Mayim Bialik is a problematic ambassador for science

Mayim Bialik is an actress. She grew up playing TV’s “Blossom,” and recently has surfaced again on television as Dr. Amy Farrah Fowler, a neurobiologist on “The Big Bang Theory.” In between, she went to college and on to grad school, receiving a PhD in neuroscience. She is a “Brand Ambassador” for Texas Instruments and is this year’s featured speaker at the National Science Teachers’ Association conference.

She is also anti-vaccine, and a spokesperson for the “holistic mom’s network,” which eschews much that modern medicine has to offer and features several prominent anti-vaccine advocates on its advisory board.

Reactions have been mixed regarding her gig at the NSTA convention. Skeptical raptor thinks it’s OK as long as she’s just talking about her path to science (presumably, something like this article in Nature) (he clarifies here as well). Hemant Mehta (himself a math teacher) thinks not so OK, and I lean much more that way. As I noted on the Skeptical Raptor’s Facebook page, she may really like science, but the fact is that her position on vaccines undermines not only the science, but also the very *scientists* who do such work. She’s saying that some science is great, but other parts shouldn’t be believed and accepted. This is not cool or acceptable for such a big-name speaker.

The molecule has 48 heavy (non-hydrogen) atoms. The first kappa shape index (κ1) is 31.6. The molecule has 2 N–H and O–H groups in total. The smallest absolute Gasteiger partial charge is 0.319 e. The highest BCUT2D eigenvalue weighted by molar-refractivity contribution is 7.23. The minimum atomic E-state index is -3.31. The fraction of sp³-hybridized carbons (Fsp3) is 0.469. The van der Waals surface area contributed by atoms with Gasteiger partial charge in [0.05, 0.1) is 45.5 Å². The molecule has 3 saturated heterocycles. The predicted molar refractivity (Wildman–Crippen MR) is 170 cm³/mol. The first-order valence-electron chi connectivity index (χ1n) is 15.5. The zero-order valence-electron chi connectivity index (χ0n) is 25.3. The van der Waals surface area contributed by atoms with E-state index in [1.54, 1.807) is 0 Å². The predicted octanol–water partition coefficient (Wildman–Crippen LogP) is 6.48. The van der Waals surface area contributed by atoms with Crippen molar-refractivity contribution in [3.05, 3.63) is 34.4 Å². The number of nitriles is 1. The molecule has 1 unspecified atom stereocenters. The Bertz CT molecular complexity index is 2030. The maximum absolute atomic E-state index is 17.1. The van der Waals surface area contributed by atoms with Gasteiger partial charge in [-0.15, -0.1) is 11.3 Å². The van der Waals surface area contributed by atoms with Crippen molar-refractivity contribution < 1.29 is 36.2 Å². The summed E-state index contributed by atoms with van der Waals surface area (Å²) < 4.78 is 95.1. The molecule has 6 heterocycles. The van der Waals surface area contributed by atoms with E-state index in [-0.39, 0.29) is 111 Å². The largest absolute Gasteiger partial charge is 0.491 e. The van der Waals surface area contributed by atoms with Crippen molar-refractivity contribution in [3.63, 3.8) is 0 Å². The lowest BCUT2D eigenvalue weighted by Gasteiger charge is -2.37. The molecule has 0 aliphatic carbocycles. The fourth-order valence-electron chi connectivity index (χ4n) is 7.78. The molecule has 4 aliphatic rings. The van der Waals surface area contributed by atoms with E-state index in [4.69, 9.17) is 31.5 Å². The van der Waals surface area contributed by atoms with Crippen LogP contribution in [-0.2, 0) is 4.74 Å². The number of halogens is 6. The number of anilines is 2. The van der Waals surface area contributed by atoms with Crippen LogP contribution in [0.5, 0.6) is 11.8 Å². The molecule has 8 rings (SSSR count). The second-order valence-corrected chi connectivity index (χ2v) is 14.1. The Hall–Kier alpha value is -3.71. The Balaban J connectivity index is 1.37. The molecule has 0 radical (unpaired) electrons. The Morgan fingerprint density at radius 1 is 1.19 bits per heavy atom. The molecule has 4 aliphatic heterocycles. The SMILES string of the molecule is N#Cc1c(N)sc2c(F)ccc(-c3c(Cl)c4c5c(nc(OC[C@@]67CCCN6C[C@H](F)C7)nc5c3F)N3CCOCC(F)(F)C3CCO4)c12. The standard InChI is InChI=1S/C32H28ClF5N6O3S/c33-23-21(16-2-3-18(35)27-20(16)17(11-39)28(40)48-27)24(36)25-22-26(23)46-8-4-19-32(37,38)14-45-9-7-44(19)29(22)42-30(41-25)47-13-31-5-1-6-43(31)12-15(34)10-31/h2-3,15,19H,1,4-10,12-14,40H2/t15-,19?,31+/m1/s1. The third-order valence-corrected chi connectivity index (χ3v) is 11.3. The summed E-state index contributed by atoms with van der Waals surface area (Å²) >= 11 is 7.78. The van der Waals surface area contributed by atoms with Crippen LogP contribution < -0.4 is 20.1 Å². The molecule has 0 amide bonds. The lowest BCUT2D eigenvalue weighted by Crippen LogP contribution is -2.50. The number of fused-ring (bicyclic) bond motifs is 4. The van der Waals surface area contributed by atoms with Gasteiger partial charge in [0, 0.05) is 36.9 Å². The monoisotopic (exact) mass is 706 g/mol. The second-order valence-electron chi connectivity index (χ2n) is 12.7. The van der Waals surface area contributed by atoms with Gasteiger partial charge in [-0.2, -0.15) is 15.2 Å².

That’s not to say that there are not controversial areas within science, or that everyone has to agree on every point. Certainly there are many areas which are fraught with controversy, and which we’re working to understand. But the basics of vaccines are not one of them. Certainly people would be outraged to see Michael Behe or another prominent evolution denier from the Discovery Institute or Answers in Genesis speaking at this conference, even though they may also have a PhD and, likely, a love of science. In Bialik’s case, she is *actively endangering the lives of others,* but because she’s a fellow science lover, it’s OK to give her a podium and additional notoriety? No.

Further, because she’s a PhD, many give her views on vaccines more weight than someone like Jenny McCarthy (who lacks any formal science training and is easier to write off), even though Bialik also lacks training in microbiology and immunology. In my opinion, that makes it even more important to avoid legitimizing her vaccine opinions.

Bottom line: if you love science, don’t actively undermine a part of it that actually affects the everyday lives of millions of people, and if you’re a company or organization who is promoting science, please don’t choose as a spokesperson or honored speaker someone who does this.

 

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On the value of pseudonyms

Our new Scienceblogs overlords sure have great timing with their new pseudonymous blogging rules. For those who haven’t run across that yet, National Geographic has decided to eliminate pseudonyms and force everyone with a blog remaining here (which is already dwindling) to blog under their real names. Meanwhile, out here in the real world, there’s a new unfortunate case study (short version: “EpiGate”) showing how blogging under one’s real name can lead to serious threats and potential loss of employment, among other things.